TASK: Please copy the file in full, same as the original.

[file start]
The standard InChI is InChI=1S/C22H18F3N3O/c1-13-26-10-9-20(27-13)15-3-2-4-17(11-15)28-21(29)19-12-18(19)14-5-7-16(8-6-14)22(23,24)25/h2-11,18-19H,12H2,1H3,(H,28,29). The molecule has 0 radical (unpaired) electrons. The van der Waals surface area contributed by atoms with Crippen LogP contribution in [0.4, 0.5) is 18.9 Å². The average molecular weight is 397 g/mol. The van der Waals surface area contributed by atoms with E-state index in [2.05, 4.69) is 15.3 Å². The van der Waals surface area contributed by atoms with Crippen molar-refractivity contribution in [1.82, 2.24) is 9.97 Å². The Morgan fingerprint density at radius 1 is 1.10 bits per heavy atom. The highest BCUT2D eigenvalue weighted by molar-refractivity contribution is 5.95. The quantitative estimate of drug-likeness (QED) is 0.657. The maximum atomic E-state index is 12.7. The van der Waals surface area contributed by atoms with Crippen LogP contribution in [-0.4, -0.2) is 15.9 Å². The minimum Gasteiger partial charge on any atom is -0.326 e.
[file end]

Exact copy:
The standard InChI is InChI=1S/C22H18F3N3O/c1-13-26-10-9-20(27-13)15-3-2-4-17(11-15)28-21(29)19-12-18(19)14-5-7-16(8-6-14)22(23,24)25/h2-11,18-19H,12H2,1H3,(H,28,29). The molecule has 0 radical (unpaired) electrons. The van der Waals surface area contributed by atoms with Crippen LogP contribution in [0.4, 0.5) is 18.9 Å². The average molecular weight is 397 g/mol. The van der Waals surface area contributed by atoms with E-state index in [2.05, 4.69) is 15.3 Å². The van der Waals surface area contributed by atoms with Crippen molar-refractivity contribution in [1.82, 2.24) is 9.97 Å². The Morgan fingerprint density at radius 1 is 1.10 bits per heavy atom. The highest BCUT2D eigenvalue weighted by molar-refractivity contribution is 5.95. The quantitative estimate of drug-likeness (QED) is 0.657. The maximum atomic E-state index is 12.7. The van der Waals surface area contributed by atoms with Crippen LogP contribution in [-0.4, -0.2) is 15.9 Å². The minimum Gasteiger partial charge on any atom is -0.326 e.